Eating Clean on the Cheap

A lot of people hear the words “clean eating” and immediately dismiss the idea– it would just cost way too much to eat whole, healthy foods all the time.  And, believe me, it CAN be expensive to follow a clean eating lifestyle, especially if you want top-of-the-line everything and want to keep your diet as varied as possible.  The wallet-draining thought of eating grass-fed, organic, pure, raw, natural, etc. EVERYTHING is a fantastic yet unattainable goal for most.

However, you can still eat clean in a way that’s slightly more gentle on your budget.  Most of the foods that are considered staples of any clean diet can be found at reasonable prices, especially if you’re buying in bulk (lean cuts of meat, eggs, oats, etc.).

I just recently decided that I needed to watch my spending when it comes to groceries.  Here are a few tips that I have to offer; I plan on following my own advice for the next few weeks just to see how much I can save and still eat clean.

  1. Get a club membership.  I recently bought a membership at Sam’s Club, and it’s saved me so much on my grocery bill.  If you have a club, like Sam’s or Costco, near you, I highly recommend buying a membership there.  I may pay $20 for a bag of frozen boneless, skinless chicken breasts, but I’ve been eating chicken at lunch for three weeks now without having to buy more.  I usually stock up on Almond Butter (a little over $6 for a 26 ounce jar) and eggs (7.5 dozen for $10) while I’m there, too.
  2. Even if you don’t have a club membership, always buy in bulk to get the lowest price per unit possible.  Even if I have to buy some groceries at the local grocery store, I always compare and buy products based on the lowest cost per-unit (which usually ends up being a bigger or bulk package).  Most grocers print the cost per ounce right on the price tag.  When possible, freeze any left over food for the next time you’re ready to use it.
  3. Plan your meals around items on sale.  When I was fresh out of college and still pinching my pennies, I always looked at the local grocer’s sale flyer before I decided what dinner was going to be that week.  I planned for and bought what healthy items were on sale.  This is especially important for fresh produce– fruits & veggies can get expensive if you aren’t buying them when they’re on sale/in season.  Which leads me to my next tip…
  4. Stock up when things are on sale.  And get acquainted with your freezer’s capabilities.  It’s amazing how many different things you actually can freeze.  =)
  5. Buy generic when possible.  If there’s a generic option, I always opt for that instead of the name brand.  I see no difference between Great Value brand oats and General Mills brand oats– except the lower price, of course.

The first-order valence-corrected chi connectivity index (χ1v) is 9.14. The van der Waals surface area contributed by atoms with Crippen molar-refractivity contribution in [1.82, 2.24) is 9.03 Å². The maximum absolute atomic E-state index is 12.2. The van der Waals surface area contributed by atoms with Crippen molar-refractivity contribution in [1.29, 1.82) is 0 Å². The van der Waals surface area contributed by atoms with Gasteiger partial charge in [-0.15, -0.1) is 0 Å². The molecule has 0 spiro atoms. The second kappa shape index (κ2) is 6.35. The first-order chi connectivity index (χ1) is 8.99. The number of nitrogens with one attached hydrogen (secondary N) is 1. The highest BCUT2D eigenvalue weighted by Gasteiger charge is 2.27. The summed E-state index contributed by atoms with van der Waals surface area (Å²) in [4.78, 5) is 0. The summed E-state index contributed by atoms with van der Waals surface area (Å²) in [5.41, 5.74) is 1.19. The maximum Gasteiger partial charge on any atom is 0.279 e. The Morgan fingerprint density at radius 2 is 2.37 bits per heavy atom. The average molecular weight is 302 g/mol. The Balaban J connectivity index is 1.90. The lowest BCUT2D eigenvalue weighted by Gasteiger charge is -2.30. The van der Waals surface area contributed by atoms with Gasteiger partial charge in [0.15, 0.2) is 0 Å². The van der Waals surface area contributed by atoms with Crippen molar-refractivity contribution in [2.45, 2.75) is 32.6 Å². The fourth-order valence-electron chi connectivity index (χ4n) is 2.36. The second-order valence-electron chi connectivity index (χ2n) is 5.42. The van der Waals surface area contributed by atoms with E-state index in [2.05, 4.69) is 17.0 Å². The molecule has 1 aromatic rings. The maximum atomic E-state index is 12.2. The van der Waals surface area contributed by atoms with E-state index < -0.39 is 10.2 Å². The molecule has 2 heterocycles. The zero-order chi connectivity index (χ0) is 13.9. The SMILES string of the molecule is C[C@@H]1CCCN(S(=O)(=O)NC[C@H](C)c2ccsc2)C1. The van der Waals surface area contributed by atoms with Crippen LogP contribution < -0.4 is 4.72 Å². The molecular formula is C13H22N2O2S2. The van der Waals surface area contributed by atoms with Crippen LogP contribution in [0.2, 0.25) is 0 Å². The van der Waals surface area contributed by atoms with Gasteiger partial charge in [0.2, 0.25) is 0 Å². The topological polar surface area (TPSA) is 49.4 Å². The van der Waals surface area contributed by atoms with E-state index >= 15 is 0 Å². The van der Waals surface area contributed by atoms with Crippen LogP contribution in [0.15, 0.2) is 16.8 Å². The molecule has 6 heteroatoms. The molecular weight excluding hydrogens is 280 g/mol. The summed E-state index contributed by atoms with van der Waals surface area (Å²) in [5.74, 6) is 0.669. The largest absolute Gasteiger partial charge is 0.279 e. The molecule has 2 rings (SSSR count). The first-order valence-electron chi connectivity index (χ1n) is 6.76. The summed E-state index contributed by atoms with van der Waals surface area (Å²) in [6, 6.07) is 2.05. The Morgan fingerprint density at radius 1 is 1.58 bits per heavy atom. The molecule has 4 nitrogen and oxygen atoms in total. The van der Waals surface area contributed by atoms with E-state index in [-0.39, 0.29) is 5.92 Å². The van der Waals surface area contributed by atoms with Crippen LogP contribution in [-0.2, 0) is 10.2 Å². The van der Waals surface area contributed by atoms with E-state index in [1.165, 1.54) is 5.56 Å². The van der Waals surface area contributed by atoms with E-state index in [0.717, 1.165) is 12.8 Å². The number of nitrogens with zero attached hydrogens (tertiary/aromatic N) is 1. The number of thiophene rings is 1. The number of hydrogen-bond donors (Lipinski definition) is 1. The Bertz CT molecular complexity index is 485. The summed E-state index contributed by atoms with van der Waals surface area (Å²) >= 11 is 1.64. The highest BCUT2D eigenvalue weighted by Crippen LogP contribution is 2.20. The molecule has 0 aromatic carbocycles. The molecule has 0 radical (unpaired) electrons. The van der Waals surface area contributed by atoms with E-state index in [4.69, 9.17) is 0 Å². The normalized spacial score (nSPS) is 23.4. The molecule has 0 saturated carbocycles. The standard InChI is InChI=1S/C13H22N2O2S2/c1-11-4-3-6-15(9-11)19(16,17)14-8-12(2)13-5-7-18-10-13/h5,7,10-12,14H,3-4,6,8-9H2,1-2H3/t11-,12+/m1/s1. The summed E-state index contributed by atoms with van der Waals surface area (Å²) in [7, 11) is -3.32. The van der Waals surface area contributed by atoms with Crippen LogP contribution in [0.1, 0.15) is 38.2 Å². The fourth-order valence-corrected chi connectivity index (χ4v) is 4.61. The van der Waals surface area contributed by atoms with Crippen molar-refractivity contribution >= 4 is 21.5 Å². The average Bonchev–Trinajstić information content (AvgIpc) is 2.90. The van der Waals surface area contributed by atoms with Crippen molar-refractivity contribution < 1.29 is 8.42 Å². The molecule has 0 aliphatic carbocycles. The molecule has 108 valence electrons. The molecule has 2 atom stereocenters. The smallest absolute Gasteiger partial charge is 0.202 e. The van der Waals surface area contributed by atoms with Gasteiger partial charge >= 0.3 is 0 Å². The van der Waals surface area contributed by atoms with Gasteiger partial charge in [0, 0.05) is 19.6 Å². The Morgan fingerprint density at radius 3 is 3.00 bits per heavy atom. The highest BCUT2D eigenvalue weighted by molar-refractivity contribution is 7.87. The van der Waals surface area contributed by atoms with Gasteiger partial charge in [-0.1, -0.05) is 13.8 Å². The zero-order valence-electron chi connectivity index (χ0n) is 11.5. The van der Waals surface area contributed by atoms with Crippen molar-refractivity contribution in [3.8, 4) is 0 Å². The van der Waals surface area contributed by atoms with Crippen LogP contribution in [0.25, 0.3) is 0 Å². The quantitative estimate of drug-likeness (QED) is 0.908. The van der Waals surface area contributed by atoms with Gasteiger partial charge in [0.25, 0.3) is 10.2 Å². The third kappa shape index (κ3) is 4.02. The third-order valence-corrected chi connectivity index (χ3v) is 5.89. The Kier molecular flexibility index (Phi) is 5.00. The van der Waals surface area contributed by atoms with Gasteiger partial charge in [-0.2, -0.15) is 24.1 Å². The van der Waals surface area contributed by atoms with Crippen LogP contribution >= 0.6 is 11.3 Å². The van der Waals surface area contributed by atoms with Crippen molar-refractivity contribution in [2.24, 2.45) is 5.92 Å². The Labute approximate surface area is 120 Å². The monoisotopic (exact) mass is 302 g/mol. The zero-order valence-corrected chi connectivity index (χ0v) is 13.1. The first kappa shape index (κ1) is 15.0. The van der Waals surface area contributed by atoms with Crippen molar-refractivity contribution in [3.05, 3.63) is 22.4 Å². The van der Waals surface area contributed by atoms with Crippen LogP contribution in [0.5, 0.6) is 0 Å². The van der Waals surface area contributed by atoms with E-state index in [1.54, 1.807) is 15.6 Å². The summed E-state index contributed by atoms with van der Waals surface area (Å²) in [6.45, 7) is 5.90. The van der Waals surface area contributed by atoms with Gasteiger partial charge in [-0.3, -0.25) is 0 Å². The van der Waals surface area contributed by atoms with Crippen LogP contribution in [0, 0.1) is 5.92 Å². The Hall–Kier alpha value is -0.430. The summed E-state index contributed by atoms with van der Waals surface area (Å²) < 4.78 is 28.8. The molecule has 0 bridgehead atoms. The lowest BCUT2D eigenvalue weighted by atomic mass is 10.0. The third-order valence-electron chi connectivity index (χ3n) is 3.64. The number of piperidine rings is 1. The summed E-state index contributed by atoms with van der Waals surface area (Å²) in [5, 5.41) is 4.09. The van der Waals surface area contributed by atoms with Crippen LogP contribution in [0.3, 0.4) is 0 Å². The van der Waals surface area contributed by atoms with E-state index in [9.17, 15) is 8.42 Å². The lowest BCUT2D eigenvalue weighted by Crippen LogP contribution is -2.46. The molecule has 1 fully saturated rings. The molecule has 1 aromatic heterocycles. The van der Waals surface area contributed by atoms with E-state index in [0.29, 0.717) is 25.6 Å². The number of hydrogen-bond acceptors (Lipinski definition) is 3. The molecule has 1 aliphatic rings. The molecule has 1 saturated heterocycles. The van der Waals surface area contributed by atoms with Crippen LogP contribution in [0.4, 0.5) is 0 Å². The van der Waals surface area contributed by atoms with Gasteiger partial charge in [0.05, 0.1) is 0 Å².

6. Look for less convenient options.  Let’s face it– we pay for convenience everywhere we go, including the supermarket.  Taking the road less traveled may not be your most desirable choice, but if you’re trying to save money it’s important.  I used to only eat egg whites from a carton until I realized I was spending a small fortune each week on them.  Now I buy whole eggs and separate the whites myself.  They taste better and they’re cheaper.  And if you don’t want to waste the yolks, find an alternative use for them.  I either feed them (cooked, duh) to my dogs or save them & give them to my mother for making homemade noodles.
  7. You don’t always have to buy organic.  I’ll be honest– I rarely buy organic food.  I know that I should but, well, I just don’t.  If buying organic is important to you and you still want to get the most bang for your buck, familiarize yourself with what’s known as “the dirty dozen” and the “clean 15.”  This is a listing of foods that are the most “clean” and most “dirty” when it comes to pesticide use & contamination.  Buy organic when shopping for the dirty dozen; buying organic isn’t as important when shopping for the clean 15.
  8. Buy your vegetables and fruits frozen.  Frozen produce is often cheaper and, clearly, lasts longer than fresh produce.  And it’s just as nutritious.  Guess what– they often make these in generic brands, too!  That’s like a double-win.  Just be sure the frozen fruits you’re buying don’t have any added sugars– that’s NOT clean eating.

Eating clean on a budget isn’t that difficult if you know where and how to shop.  And look at all the money you’ll be saving on health care bills one day if you start shopping for clean foods now.  It’s a win-win!  =) 


4 thoughts on “Eating Clean on the Cheap

  1. Thats such a great article on clean eating, its really scaring me how the fda is approving all of the crap that is slowly poisoning society. I hope people who read your blog take your advice.


    • I agree completely Angela! It’s scary that we really don’t have much control over what is going into our food supply. All that we can do is educate ourselves and ask questions– which is something that I truly hope everyone does as well!


  2. Pingback: What I’m Eating This Week (4.22.2013) | Cristi Rae

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